You’ve built a website and now, it’s time to put it to work! How you promote your website is tied usually to your marketing budget. As we know the purse strings might be tight, we’ve collected tips to promote your website that are free or low-cost. These are great ways to attract new customers and gain traction, generate interest, more business, and, eventually, more budget for a cohesive website marketing strategy.
1. Apply SEO Best Practices
Apply popular keywords or phrases being queried by search engine users. In order to be properly ranked within the search engine results pages (SERPs), it is important that these keywords/phrases appear within your title tags and in an organic, natural context within the page text.
To keep costs low, this is something you may be able to do yourself. You will need to invest time and manpower to make these changes, but it will pay off in positive movement and increased traffic.
Pro Tip: Optimize for “long-tail phrases” with comparatively high search volume and relatively low competition. Resist the temping “short-tail,” as these keywords are difficult to rank for organically and have much stronger competition.
You can find more tips on how to optimize you site in our post 6 Easy SEO Tips to Boost Your Site in Search Engines.
2. Engage with Your Customers on Social Channels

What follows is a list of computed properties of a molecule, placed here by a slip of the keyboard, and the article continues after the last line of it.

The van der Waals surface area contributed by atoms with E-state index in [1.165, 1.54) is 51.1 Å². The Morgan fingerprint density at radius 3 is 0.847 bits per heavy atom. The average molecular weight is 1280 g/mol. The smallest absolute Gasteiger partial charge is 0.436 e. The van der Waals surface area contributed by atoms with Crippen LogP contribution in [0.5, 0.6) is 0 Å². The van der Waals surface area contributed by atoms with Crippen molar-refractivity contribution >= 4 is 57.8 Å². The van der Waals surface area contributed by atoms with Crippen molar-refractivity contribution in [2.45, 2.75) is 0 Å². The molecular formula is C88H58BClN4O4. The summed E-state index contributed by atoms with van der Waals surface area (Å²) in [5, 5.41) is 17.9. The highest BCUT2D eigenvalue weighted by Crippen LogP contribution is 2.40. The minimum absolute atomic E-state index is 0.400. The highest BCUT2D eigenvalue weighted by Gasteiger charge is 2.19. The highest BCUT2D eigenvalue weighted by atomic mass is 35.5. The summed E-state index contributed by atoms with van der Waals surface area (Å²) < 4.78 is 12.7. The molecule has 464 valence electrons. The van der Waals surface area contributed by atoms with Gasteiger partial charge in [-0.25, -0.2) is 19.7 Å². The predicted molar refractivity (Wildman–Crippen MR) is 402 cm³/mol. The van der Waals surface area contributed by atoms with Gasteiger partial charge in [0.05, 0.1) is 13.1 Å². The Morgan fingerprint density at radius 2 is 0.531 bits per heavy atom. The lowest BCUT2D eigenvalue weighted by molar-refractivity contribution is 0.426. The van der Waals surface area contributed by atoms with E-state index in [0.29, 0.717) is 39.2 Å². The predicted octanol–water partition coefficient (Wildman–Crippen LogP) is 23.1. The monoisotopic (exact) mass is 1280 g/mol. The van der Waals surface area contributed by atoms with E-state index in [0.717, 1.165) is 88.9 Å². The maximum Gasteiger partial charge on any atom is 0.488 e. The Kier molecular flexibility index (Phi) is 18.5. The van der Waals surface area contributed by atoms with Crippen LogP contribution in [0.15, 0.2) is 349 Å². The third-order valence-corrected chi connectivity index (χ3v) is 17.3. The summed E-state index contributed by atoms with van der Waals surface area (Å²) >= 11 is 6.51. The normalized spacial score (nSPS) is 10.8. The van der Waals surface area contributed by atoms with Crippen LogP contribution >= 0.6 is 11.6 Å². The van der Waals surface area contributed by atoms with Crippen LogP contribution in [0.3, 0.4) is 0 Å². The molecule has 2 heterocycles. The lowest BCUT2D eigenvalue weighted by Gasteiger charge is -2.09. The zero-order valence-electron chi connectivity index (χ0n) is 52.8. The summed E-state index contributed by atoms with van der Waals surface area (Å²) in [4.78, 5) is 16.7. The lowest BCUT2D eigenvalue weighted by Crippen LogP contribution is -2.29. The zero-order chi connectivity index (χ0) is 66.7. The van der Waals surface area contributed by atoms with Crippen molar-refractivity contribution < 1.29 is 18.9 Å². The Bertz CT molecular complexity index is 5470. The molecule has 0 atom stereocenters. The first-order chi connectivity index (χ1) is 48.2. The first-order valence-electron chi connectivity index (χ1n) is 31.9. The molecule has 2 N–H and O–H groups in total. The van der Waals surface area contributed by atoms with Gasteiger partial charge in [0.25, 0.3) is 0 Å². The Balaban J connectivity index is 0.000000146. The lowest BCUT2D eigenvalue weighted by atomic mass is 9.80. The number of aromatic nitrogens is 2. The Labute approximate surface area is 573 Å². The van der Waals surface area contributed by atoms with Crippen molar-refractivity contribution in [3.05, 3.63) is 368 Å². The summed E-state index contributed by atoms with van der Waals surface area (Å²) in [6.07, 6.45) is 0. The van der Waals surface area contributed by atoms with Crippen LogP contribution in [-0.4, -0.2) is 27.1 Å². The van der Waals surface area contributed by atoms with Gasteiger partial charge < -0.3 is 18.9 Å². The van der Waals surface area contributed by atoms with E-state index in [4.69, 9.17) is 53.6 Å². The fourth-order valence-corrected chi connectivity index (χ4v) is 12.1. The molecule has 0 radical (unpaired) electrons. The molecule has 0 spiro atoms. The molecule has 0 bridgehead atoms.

Social media marketing is a must for new websites trying to build brand awareness and engage with customers. Create and consistently maintain branded accounts within key social media platforms, understanding that some niches may have more or less success on specific platforms.
The keyword here is consistently; the health of your business is reflected in the health and activity of your social presence. Active social media profiles help build trust. Trust is also built through outreach and social engagement. For example, if a customer posts a question on social media, answer it in a timely manner. Addressing customer service issues over social media also positions your company to showcase your brand and superior customer service. Remember, all eyes are on you here and anything posted socially has the potential to go viral, cause a stir, or highlight your website, for better or worse.
The investment needed to effectively promote your website can be free or moderate, depending on how much paid promotion you engage in. Select platforms, specifically Facebook and Instagram (most recently) understand the value of social media marketing to online businesses and have revised their algorithms accordingly to align with a more “pay-to-play” model. The platforms latest updates have made it difficult for branded posts to organically display in user feeds, unless the user has already interacted with the brand or the brand has paid to have the content promoted.
Pro Tip: Invest in third-party social media management software to streamline your platforms and make the management of all of these accounts much less daunting.
3. Use Email Marketing to Engage your Audience & Customers
Email marketing has been around since, well, email. But despite being thought of as less hip or trendy than social media marketing, this tried-and-true method is very effective when done consistently well.
Whereas social media marketing uses a delicate balance of non-branded and branded content, email marketing is all you, baby! Take the opportunity to tell your subscribers about what’s new on your website: a newly featured product line, a contest, members-only info, hot, limited-time-only deals, promo codes, etc.